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Wednesday, August 28, 2013

Syria: Magical Mystery Tour

Once upon a time . . . military planners were tasked to set up war plans that included asking questions that would make the mission about to be undertaken make sense. Sense, that is, from a military planning and action point of view. This form of planning gained some fame after the Vietnam flail.

Labeled the "Powell Doctrine" (see also here) the planners were to look at the following:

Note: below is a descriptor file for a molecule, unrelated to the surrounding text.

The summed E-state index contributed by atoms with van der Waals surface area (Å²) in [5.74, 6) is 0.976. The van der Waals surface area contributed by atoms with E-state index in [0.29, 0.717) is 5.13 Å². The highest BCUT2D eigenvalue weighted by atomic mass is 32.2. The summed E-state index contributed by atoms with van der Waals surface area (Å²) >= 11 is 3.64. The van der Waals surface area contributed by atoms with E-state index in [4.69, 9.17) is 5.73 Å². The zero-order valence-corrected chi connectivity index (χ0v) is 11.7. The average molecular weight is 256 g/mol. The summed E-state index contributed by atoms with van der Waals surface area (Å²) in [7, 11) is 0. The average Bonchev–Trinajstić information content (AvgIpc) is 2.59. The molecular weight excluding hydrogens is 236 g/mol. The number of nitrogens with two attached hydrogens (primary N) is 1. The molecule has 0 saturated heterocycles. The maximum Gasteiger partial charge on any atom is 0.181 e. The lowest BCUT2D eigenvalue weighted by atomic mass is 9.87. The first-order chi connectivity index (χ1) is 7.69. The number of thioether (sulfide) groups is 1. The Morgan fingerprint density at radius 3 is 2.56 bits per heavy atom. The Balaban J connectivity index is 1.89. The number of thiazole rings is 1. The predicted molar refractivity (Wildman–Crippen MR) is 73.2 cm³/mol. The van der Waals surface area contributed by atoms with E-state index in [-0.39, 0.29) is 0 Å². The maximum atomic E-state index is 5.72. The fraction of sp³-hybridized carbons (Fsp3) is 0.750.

1. Is a vital national security interest threatened?
  2. Do we have a clear attainable objective?
  3. Have the risks and costs been fully and frankly analyzed?
  4. Have all other non-violent policy means been fully exhausted?
  5. Is there a plausible exit strategy to avoid endless entanglement?
  6. Have the consequences of our action been fully considered?
  7. Is the action supported by the American people?
  8. Do we have genuine broad international support?

At some point some of the vigor of this doctrine seemed to have slipped away.

As a result, we get the application of military force in the form of pin pricks (in the words of SecState Kerry and potential enemy often cushioned by leaks (see, e.g. "Loose Lips on Syria").

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